Here’s the plan: grab the swords and run!
In this card we see a daring young man sneaking away from the campsite with a bunch of swords, as many as he can carry.
It was, of course, the perfect idea and it looks as if he might get away clean, too. But two swords remain, and despite success we wonder, “What went wrong?”
The suit of Swords represents the element of Air, symbolizing thought, knowledge, curiosity and all things new. Seven is the number of Perfection, and anything ‘perfect’ has its shadow.
In one way, this could be the success of an opportunity snatched as our bold hero makes three-steps out the door with his prize.
And what is the prize? If swords represent ideas, could it be this youth is stealing someone else’s ideas to call his own?
Our young man is so sure of the plan, that he doesn’t have a way to carry all the swords – his success is self-limited by not thinking things through.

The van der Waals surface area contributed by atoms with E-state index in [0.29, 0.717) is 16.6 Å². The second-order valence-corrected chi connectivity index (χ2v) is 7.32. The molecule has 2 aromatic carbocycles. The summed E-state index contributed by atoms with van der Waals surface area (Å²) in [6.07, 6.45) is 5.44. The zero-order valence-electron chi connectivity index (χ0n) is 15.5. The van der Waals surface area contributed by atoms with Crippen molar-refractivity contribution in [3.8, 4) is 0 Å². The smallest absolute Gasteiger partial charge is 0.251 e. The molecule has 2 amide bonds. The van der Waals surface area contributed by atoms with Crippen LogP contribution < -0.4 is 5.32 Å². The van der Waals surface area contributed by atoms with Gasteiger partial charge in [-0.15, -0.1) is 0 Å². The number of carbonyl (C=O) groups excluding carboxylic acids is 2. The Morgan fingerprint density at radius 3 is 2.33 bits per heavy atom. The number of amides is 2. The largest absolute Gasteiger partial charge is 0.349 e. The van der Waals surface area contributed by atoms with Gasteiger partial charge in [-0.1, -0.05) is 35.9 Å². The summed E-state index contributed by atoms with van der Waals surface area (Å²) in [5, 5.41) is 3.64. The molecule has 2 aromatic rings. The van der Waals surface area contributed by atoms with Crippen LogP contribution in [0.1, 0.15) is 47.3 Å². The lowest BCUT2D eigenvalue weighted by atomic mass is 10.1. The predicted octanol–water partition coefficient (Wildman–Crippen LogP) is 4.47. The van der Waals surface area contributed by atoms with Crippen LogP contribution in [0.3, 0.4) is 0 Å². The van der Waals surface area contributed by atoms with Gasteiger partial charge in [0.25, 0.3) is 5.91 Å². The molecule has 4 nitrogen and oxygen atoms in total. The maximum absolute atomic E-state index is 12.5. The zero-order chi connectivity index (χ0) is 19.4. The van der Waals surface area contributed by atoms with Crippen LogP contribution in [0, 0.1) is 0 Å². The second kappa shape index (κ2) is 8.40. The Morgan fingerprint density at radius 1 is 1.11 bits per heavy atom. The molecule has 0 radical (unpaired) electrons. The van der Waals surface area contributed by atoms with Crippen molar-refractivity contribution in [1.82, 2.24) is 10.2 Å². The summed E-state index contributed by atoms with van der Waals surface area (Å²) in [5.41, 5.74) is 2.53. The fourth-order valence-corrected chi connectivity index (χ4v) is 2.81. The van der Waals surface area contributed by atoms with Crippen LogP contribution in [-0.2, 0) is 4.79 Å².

And we see the same trouble foreshadowed again as he does not even look where he is going next. This is arrogance too.
Runners in a competition will not look back. In a race, looking back is distracting and slows you down. It also pulls your head and twists your torso in the wrong direction making it difficult to stay on course.
Still so smug, he smiles at his apparent success, and we are with him here. Hoping against the odds that he will make his getaway before anyone wakes up. Little good worry would do him now, but he is also unlikely to learn the lesson from this close escape.
It was hard to tell Evel Knievel that jumping buses on a motorcycle was a bad idea. Even though he had a careful plan, sometimes things didn’t go so well. Still, how can you tell him not to do it again after he’s made that successful jump?
Images from The Smith-Waite Tarot Centennial Edition Deck are used in this blog. They feature the artist, Pamela Colman Smith’s, original coloring and lovely back design. The cards are a bit oversized and printed on sturdy cardstock. This deck is one of my personal favorites. =:->AD
Rider-Waite images used with permission of U.S. Games Systems, Inc., Stamford, CT 06902. c. 1971 by U.S. Games Systems, Inc.